Are you putting off your preparation?

Procrastination is the bane of so many people's lives but it's not an indication you are lazy, or stupid. It's not 'just your way of doing things' nor is it a really great strategy (although deliberately putting a gab between starting and finishing is brilliant for maximising creativity and producing inspirations).

It is an indicator something more is going on; and once you work out what the something more is, suddenly the procrastination can disappear!

Podcast 23 Title

The Courageous Performer Podcast

Believing in Yourself

If you would like to transform your approach to performing so that you can feel confident (even without being able to guarantee the outcome!) then go to to find out how to work with me.

Read the episode transcript here:


So the question I want to ask you this time is, "Are you procrastinating over your preparation?" Now this might not be you, you might be someone like a good friend of mine who, whenever they get a task, they just do it, they have the sense of urgency, and they just get it done.



That seems so much like a million miles away from where I could ever be. I'm much more likely to procrastinate, and I've been talking about this a lot with my small group programme, and with my Courageous Club, and with my larger group programme, because so often, when we procrastinate, we put it down to being lazy or stupid, or just it's part of our personality. Or we might even try and claim it as a good thing saying, "Well, I just work better when I leave things to the last minute, my brain works faster, click, click, click," you know, and that sort of thing.



In reality, when I dig underneath what is going on for people, when they procrastinate, almost invariably, it turns out to be some level of vulnerability, they're feeling about the task at hand, it might be that you find you actually procrastinate more important tasks more than you would do little tasks. And this is because when we put pressure on ourselves, we have a natural tendency to resist that pressure, we have a natural tendency to push back against it.



Plus, also the other side of it is when we say "This is really important, I've got to do a really good job." We then are nervous about not doing a really good job. The more we say, "Well, I've got to do a really good job, and I've got to get on with it and give myself time to do it," the more important we're making the job, and funnily the less capable of doing a good job we are making ourselves feel. If you think about something, if you are a procrastinator, and you think about something you're procrastinating over. Now, ask yourself, how do you feel about that task? Does it make you feel nothing like you're perfectly competent of doing it, you just can't get off your arse to do it? Or is there some element of it where you think, no, this is really important, I've got to do this?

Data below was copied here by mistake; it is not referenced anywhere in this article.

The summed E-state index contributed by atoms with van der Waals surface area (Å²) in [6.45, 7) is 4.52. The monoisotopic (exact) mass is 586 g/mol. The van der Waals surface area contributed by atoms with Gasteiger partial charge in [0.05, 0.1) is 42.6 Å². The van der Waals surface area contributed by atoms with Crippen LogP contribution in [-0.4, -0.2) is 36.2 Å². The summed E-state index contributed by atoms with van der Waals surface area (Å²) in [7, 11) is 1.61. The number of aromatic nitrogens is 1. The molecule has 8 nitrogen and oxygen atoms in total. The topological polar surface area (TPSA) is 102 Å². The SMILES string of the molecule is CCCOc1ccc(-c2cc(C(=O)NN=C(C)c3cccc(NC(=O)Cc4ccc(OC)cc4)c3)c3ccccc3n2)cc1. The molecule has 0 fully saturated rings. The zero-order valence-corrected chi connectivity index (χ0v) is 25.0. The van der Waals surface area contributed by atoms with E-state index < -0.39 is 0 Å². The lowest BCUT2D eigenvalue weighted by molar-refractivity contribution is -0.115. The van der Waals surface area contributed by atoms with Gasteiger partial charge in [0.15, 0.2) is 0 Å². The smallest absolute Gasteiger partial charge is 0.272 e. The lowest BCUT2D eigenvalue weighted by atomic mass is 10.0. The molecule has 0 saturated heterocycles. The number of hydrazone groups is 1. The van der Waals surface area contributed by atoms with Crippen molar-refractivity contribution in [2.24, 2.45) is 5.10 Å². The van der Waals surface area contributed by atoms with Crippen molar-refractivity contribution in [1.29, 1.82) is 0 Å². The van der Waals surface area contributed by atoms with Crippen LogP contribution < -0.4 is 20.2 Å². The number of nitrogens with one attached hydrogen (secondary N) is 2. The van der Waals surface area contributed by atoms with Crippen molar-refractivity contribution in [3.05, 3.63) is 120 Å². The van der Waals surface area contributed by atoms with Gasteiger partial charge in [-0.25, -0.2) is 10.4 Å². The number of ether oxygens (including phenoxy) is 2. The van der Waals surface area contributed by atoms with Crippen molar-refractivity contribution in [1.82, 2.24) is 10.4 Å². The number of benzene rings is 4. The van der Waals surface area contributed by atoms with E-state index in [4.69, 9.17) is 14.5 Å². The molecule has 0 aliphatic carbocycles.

And if you start to think about the language you use around these tasks, that is also really interesting. What we tend to use is what I call smog, smog words, words of obligation and shame. I call them smog words, because it stands for should, must ought got to, there's also have to and need. And there are probably others as well to let me know if you can think of another one. And they are words that we use to try and get ourselves to do something when we feel resistance. Or when we feel like it's really important to do.



The funny thing is with the words should and ought, there's almost an implicit "But" at the end of the sentence, "I should really go and tidy my kitchen, but I'm just going to sort out the sitting room first, but I'm just going to do this, but I'm just going to sit and watch telly." There's almost an implicit understanding that we're not going to do it.



So although we use these words, to try and force ourselves to do stuff, they actually stop us doing it, because they also induce a certain amount of feeling like a child in us, "You should do this, you ought to do this, you need to do this," which makes us feel inadequate. So the methods we use to try and stop procrastination can often as not make it worse, because they make us feel more inadequate, and less capable of doing the job at hand. And that is is I mean that's the real irony of it. So we feel vulnerable that doing these jobs, so we put them off, and then we apply pressure that makes us feel even more vulnerable, and then we put it off even more. And so you can start to understand why procrastination is a trait that gets worse and worse over time.